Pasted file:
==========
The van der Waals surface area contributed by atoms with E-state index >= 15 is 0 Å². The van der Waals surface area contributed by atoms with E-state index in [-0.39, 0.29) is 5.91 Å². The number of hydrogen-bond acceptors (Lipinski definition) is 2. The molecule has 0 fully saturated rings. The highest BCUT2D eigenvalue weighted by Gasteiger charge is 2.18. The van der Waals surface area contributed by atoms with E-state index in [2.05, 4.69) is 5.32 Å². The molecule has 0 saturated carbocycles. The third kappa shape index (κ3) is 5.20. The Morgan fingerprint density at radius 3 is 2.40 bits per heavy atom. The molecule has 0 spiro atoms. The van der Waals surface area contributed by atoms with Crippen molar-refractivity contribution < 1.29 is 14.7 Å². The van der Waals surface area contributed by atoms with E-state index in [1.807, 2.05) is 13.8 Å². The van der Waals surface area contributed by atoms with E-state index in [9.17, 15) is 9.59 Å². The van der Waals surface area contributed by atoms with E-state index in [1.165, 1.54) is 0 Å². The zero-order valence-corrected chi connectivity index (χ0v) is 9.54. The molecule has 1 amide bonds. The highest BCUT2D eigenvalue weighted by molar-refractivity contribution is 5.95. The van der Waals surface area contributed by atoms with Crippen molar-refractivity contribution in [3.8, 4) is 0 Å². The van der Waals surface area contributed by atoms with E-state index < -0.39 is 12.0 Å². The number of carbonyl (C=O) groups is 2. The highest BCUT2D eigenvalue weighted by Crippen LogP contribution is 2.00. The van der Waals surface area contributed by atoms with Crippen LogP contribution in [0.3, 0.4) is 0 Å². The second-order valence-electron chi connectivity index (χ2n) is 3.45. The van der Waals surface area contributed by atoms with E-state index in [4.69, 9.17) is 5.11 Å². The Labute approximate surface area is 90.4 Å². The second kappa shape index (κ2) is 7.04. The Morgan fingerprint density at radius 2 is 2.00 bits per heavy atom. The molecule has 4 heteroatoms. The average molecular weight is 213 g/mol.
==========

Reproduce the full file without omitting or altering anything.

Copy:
The van der Waals surface area contributed by atoms with E-state index >= 15 is 0 Å². The van der Waals surface area contributed by atoms with E-state index in [-0.39, 0.29) is 5.91 Å². The number of hydrogen-bond acceptors (Lipinski definition) is 2. The molecule has 0 fully saturated rings. The highest BCUT2D eigenvalue weighted by Gasteiger charge is 2.18. The van der Waals surface area contributed by atoms with E-state index in [2.05, 4.69) is 5.32 Å². The molecule has 0 saturated carbocycles. The third kappa shape index (κ3) is 5.20. The Morgan fingerprint density at radius 3 is 2.40 bits per heavy atom. The molecule has 0 spiro atoms. The van der Waals surface area contributed by atoms with Crippen molar-refractivity contribution < 1.29 is 14.7 Å². The van der Waals surface area contributed by atoms with E-state index in [1.807, 2.05) is 13.8 Å². The van der Waals surface area contributed by atoms with E-state index in [9.17, 15) is 9.59 Å². The van der Waals surface area contributed by atoms with E-state index in [1.165, 1.54) is 0 Å². The zero-order valence-corrected chi connectivity index (χ0v) is 9.54. The molecule has 1 amide bonds. The highest BCUT2D eigenvalue weighted by molar-refractivity contribution is 5.95. The van der Waals surface area contributed by atoms with Crippen molar-refractivity contribution in [3.8, 4) is 0 Å². The van der Waals surface area contributed by atoms with E-state index < -0.39 is 12.0 Å². The number of carbonyl (C=O) groups is 2. The highest BCUT2D eigenvalue weighted by Crippen LogP contribution is 2.00. The van der Waals surface area contributed by atoms with Crippen LogP contribution in [0.3, 0.4) is 0 Å². The second-order valence-electron chi connectivity index (χ2n) is 3.45. The van der Waals surface area contributed by atoms with E-state index in [4.69, 9.17) is 5.11 Å². The Labute approximate surface area is 90.4 Å². The second kappa shape index (κ2) is 7.04. The Morgan fingerprint density at radius 2 is 2.00 bits per heavy atom. The molecule has 4 heteroatoms. The average molecular weight is 213 g/mol.